Public Information Statement
Issued by NWS Newport/Morehead, NC
NOUS42 KMHX 181124
Public Information Statement
National Weather Service Newport/Morehead City NC
724 AM EDT WED MAY 18 2016
...North Carolina Hurricane Preparedness Week for 2016...
This week has been declared North Carolina`s Hurricane Preparedness
week for 2016. All week long the National Weather Service will be
issuing informative messages to help you prepare for hurricane
Each day we will cover a different topic. Today we will talk about
high winds and tornadoes.
High wind...the intensity of a landfalling hurricane is expressed
in term of categories that relate to wind speeds and potential
damage. A category one hurricane on the saffir-simpson hurricane
scale has lighter wind when compared to higher category
hurricanes. A category four hurricane would have winds between
130-156 mph...and would be expected to cause 100 times more damage
than a category one hurricane.
Even tropical storm force winds of less than 74 mph are capable of
tossing around debris and causing damage. For this reason...you
need to be is a sturdy shelter as the hurricane moves inland and
before the onset of tropical storm force winds. This may be hours
ahead of the actual hurricane eye.
Hurricane force winds can easily destroy poorly constructed
buildings and mobile homes. Debris such as signs...roofing...and
small items left outside become flying missiles in high wind.
falling trees can cause extensive damage to power lines...towers
...and underground water lines. This can cause extended disruptions
of utility services.
As seen in hurricanes Hugo and Fran...hurricane force winds can
extend far inland...so those living throughout the area should
take the threat of flying debris and falling trees very seriously.
Tornadoes...hurricanes also produce tornadoes that add to the
storms destruction. Both hurricanes Floyd and Fran produced
numerous tornadoes which destroyed several homes. Tornadoes like
these usually occur in the right front quadrant of the hurricane.
In the case of Hurricane Irene in 2011 several tornadoes occurred
in the left front quadrant. The tornado that struck in Columbia was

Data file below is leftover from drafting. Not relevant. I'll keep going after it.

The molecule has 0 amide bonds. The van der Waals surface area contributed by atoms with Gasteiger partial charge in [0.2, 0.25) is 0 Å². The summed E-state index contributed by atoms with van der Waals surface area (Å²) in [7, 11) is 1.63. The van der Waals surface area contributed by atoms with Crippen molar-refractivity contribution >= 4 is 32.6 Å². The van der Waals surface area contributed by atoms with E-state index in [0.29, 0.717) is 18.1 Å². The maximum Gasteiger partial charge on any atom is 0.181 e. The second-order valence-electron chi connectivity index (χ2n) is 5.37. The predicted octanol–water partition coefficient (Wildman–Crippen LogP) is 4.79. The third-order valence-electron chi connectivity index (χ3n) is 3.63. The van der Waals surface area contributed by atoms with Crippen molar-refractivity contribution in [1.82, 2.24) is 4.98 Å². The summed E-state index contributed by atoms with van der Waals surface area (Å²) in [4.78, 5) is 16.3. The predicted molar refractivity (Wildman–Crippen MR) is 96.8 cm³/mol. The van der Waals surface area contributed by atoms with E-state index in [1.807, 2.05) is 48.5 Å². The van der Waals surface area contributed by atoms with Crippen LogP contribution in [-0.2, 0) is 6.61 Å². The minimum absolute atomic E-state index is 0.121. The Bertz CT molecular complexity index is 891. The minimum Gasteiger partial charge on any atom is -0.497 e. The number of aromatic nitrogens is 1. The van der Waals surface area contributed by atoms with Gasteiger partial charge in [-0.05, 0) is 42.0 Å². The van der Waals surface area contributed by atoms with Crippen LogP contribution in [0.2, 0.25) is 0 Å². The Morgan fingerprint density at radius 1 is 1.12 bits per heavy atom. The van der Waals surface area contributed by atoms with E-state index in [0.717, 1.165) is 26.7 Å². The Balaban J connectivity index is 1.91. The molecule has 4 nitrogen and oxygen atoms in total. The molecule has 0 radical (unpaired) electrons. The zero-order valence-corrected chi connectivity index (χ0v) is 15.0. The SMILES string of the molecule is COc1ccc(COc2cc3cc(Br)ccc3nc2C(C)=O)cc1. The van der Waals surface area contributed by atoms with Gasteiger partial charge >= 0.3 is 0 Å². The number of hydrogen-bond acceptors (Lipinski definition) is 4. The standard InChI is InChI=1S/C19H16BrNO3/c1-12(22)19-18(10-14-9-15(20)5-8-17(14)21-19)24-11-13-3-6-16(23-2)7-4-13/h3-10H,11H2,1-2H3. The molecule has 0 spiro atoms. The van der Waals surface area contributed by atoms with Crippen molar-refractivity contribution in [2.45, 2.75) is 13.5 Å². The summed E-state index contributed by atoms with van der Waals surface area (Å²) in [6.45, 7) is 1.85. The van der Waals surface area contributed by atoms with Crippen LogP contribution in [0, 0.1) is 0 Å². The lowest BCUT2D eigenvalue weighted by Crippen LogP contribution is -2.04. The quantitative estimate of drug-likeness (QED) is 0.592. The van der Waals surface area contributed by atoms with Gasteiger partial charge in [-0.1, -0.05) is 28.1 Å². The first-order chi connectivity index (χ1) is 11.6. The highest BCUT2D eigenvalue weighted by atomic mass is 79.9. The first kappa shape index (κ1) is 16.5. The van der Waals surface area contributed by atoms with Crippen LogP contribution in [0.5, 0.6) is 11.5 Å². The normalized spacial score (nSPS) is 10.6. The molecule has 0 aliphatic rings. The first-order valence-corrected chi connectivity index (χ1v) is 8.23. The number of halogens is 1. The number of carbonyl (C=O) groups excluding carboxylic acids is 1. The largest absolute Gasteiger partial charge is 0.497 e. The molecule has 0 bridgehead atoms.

a high end strong EF2 on the Enhanced Fujita scale.
More than half of all landfalling hurricanes produce tornadoes.
Tornadoes typically threaten eastern North Carolina several hours
prior to landfall...as the first rainbands move onshore well away
from the hurricane`s eye. In the case of Hurricane Irene, which was
a very large hurricane...the tornadoes occurred during the evening
prior to actual landfall. Also...be aware that the threat of
tornadoes can linger for as much as 12 hours to days after landfall.
Safety...no mobile home or manufactured home is safe in hurricane
force winds. Those residents should evacuate to a safer structure.
If sheltering in a sturdy building...you want to take shelter on
the lowest floor in a bathroom or closet when high winds threaten.
You can protect windows by installing hurricane shutters or
prepare 5/8 inch plywood panels. This will not only protect your
windows...but it also keeps the wind out of your house. If the
wind is able to enter a house through a window or door...it
becomes much easier for the wind to destroy a home. Garage doors
are also very susceptible to high wind and fail frequently in
tropical storms and hurricanes.
Have a plan of where to go if a tornado threatens you. Talk with
your family and let everyone know where your predetermined safe
room is in your home. Again...interior hallways...closets and
bathrooms are the safest locations. Always stay away from windows
and exterior doors.